Politics

Saturday was the first time Kentucky held a presidential caucus in more than 30 years.

The contest, which New York businessman Donald Trump narrowly won, was designed so Rand Paul could run for Senate and the White House at the same time. But according to state Republican officials, it was also intended to get Kentuckians more excited about the nominating process.

Did it work?

Jefferson County resident Lacy Little caucused at Louisville’s Zachary Taylor Elementary. He was furious about the new format.

“I shouldn’t have to wait in these lines and stuff,” Little said. “I should be able to go to my same poll, my voting post that I do every year, that I’ve done for 30-some years in this neighborhood.”

Reports of long lines and traffic jams across the state helped hype up the caucus on Saturday, but in reality, voter turnout for the election was average at about 18 percent.

Crowds were magnified because polls were only open for 6 hours instead of the typical 12. And there were far fewer caucusing sites than polling locations used in state-run elections.

In Jefferson County alone, there are more than 187,000 registered Republicans. Normally there are 271 polling locations in the county, but for the caucus, there were just nine places to vote.

That’s nearly 21,000 Republicans per caucus site.

There was only one caucus site in Bowling Green’s Warren County, where nearly 31,000 Republicans are registered. Lines stretched out of the building and into the parking lot in a Saturday morning drizzle.

Warren County resident Beth Sterchy waited patiently in a long line to cast her ballot, using the time to think about which candidate to support.

“I’m still kind of on the fence with maybe Kasich or Rubio, not sure. Just whatever the Lord leads me to bubble in at the last minute,” she said.

The biggest crowds may have been in Boone County, which also had only one caucus location despite being home to nearly 51,000 registered Republicans.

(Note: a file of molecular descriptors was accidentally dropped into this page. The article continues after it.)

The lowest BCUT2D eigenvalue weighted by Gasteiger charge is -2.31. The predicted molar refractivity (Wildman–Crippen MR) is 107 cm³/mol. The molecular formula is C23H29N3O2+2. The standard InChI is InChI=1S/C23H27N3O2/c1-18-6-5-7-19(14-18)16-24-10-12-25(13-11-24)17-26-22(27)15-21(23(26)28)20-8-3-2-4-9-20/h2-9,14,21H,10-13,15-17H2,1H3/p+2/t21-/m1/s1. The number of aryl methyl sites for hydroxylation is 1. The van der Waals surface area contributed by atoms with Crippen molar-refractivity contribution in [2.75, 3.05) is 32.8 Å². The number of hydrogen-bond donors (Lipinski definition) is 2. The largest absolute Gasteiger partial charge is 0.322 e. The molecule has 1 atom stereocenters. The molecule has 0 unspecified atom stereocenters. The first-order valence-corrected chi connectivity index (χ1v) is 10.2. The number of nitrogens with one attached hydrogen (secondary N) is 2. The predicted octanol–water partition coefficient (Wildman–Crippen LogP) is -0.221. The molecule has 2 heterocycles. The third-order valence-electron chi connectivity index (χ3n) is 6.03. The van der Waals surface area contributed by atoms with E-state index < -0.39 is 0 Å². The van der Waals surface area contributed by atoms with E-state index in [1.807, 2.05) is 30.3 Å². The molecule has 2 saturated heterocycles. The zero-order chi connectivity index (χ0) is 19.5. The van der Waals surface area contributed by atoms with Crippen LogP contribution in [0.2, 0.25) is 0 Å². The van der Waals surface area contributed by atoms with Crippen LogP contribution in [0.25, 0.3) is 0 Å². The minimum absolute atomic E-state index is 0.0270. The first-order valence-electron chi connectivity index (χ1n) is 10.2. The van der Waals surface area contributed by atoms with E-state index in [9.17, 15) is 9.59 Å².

In Fulton County, located at the very tip of the toe of Western Kentucky, the county’s solitary caucus was held in a yellow, colonial-style house.

Jason and Kelly Sipes of Hickman — on the Mississippi River — drove 30 minutes to caucus in Fulton.

“I prefer the primary,” Jason Sipes said.

“Yeah, because the caucus doesn’t have any different feel except that it’s in someone’s home. It’s the same process,” Kelly Sipes said.

Besides having fewer places to vote, the main difference between Saturday’s caucus and a conventional primary election was that the voting took place on paper ballots.

Additionally, representatives from the presidential campaigns are allowed to “educate” voters about their candidates while they wait in line. While no presidential campaigns showed up in Fulton, in Lexington, representatives from all four campaigns greeted voters as they crossed the threshold of Henry Clay High School.

Lloyd Mullins, a semi-retired machine shop owner from Lexington, didn’t like that.

“I’m really surprised that they allowed that. Seemed like that’s against some kind of law in Kentucky,” Mullins said.

Electioneering is prohibited within 100 feet of a polling place during a state-run election, but not so during the party-run caucus.

Of course, the main reason Republicans decided to switch to a caucus was to allow Rand Paul to run for reelection to the Senate and the White House at the same time.

That fact was not lost on Louisville’s Lacy Little.

“Why would you allow a senator to change your voting methods in the state because he wants to still be senator while he’s running for president?” he said.

Kentucky Democrats will vote for a presidential nominee on May 17. On the same day, both parties will vote in the primary election for congressional seats and the state House and Senate, among others.

Becca Schimmel of WKMS, Kevin Willis of WKYU and Jacob Ryan of WFPL contributed reporting to this story.

Ryland Barton is the Capitol bureau chief for Kentucky Public Radio.